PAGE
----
The relationship of love and loyalty between Macbeth and Lady is the most engrossing aspect of the story. Macbeth loves Lady, and she manipulates him, forcing him to action when he expresses doubt. As the story progresses, the power dynamic changes and he becomes more assertive, while she loses her grip on reality. The opening vignette, a raindrop making a long inevitable fall to earth, may be the obvious metaphor for Nesbo’s tale: the fall of man is as inevitable as a raindrop coming to the ground. We know that the ambitious Macbeth will fall, but with Lady at his side and urging him forward most of the way, we’re still eager to see how far the protagonist climbs before he comes crashing down.
...if I had to pick one novel never to read again, it would be this one, a mammoth, self-satisfied, simple-minded wildebeest, creeping its petty pace across nearly 500 endless pages toward conclusions that are never in doubt ... Nesbø the stylist is vague, dull, moralizing and trite ... Nesbø’s success has lain in transporting the silly clichés of noir to Norway and presenting them as darkly authentic. There it works, sort of, as we wait to see what happens. In Macbeth, it signifies — well, nothing.
Nesbø infuses the mythic elements of the tragedy with bold strokes of horrific, Don Winslow–like drug-war realism. The result displays in a strikingly original way both the timelessness of Shakespeare’s art and the suppleness of noir to range well beyond the strictures of formula.
Shakespeare lovers will probably find Nesbo’s book clever and entertaining in its many intensely plotted sequences and in its offerings of high-toned tough guy talk ... Despite many engaging moments, however, the book is too long and loose. Nesbo indulges in momentum-breaking back stories for his characters and devotes too much time and space to their speculations about each other’s motives. He also drags out the story’s denouement, which involves a hostage situation and a large-scale assault on Inverness. 'What happens now?' Macbeth asks, near the end. You don’t need this many pages to find out.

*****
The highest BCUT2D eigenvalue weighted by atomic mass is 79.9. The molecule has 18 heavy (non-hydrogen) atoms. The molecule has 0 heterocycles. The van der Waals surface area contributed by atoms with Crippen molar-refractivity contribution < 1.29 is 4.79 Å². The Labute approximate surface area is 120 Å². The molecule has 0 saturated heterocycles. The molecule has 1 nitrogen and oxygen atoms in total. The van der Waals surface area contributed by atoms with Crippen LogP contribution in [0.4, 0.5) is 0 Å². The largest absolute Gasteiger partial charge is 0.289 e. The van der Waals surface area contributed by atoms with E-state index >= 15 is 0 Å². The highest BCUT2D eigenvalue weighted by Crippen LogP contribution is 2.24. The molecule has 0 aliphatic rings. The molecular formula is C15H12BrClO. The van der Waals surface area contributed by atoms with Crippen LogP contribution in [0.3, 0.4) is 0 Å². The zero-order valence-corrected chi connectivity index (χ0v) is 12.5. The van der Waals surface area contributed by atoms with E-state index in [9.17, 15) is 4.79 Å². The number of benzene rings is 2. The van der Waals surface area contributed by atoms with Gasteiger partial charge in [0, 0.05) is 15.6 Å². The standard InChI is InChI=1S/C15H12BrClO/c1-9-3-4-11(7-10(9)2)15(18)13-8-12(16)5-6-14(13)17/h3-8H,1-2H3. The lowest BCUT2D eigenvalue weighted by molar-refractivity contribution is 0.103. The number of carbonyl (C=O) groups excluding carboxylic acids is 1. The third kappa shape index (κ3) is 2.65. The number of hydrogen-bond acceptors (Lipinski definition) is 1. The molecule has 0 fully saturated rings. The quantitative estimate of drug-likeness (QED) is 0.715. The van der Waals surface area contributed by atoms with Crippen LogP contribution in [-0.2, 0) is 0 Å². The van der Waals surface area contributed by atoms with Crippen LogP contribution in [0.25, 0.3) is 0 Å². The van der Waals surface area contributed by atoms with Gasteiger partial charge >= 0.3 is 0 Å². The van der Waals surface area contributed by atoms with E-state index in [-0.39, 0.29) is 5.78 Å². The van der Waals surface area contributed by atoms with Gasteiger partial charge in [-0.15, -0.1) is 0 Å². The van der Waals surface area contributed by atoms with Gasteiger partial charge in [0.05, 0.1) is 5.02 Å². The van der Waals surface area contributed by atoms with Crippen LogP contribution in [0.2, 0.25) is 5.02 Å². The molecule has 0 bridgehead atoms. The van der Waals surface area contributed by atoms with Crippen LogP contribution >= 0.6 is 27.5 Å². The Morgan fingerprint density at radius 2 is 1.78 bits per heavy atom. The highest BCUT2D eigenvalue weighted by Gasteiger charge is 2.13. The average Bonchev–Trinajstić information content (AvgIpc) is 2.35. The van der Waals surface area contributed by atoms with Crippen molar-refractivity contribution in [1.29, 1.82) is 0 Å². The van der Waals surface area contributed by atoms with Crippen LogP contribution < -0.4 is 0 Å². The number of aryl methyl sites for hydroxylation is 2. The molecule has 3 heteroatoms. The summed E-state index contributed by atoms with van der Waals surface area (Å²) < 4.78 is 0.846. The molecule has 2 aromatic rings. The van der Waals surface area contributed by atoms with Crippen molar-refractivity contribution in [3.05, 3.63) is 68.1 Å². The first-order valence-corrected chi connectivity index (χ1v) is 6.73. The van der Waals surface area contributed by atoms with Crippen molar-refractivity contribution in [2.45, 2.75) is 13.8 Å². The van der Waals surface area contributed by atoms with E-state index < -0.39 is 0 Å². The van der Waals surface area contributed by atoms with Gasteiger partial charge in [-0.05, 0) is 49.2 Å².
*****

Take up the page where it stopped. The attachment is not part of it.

Nesbø orchestrates scenes of blackmail and fighting with the slickness of a writer who has sold 36m crime novels. There are odd touches of the supernatural, sometimes with a naturalistic alternative explanation. (The ghost of the murdered Banquo turns up at a dinner, but Macbeth might just be hallucinating because he’s high.) Nesbø finds some clever twists, too ... At times the novel strains credulity ... The book’s style, in Don Bartlett’s translation from the Norwegian, is workmanlike ... This is in the end a deliciously oppressive page-turner that, like The Tragedy of Macbeth itself, seems to harbour something ineradicably evil at its core.
The themes will resonate well with contemporary readers, but, at nearly 500 pages, the story feels bloated. It’s a clever reengineering of one of Shakespeare’s great tragedies, but may disappoint Nesbø’s fan base.
Reimagining Shakespeare’s royal tragedy as just another chapter in the essentially unending struggle of working towns against the familiar tokens of criminal blight...is eminently in the tradition of the gangster remake Joe Macbeth, and Nesbø’s antihero has a chance to get off some trenchant one-liners about himself, his legion of enemies, and his town, which 'likes dead criminals better than duplicitous policemen.' On the whole, though, this brutal account is no tragedy.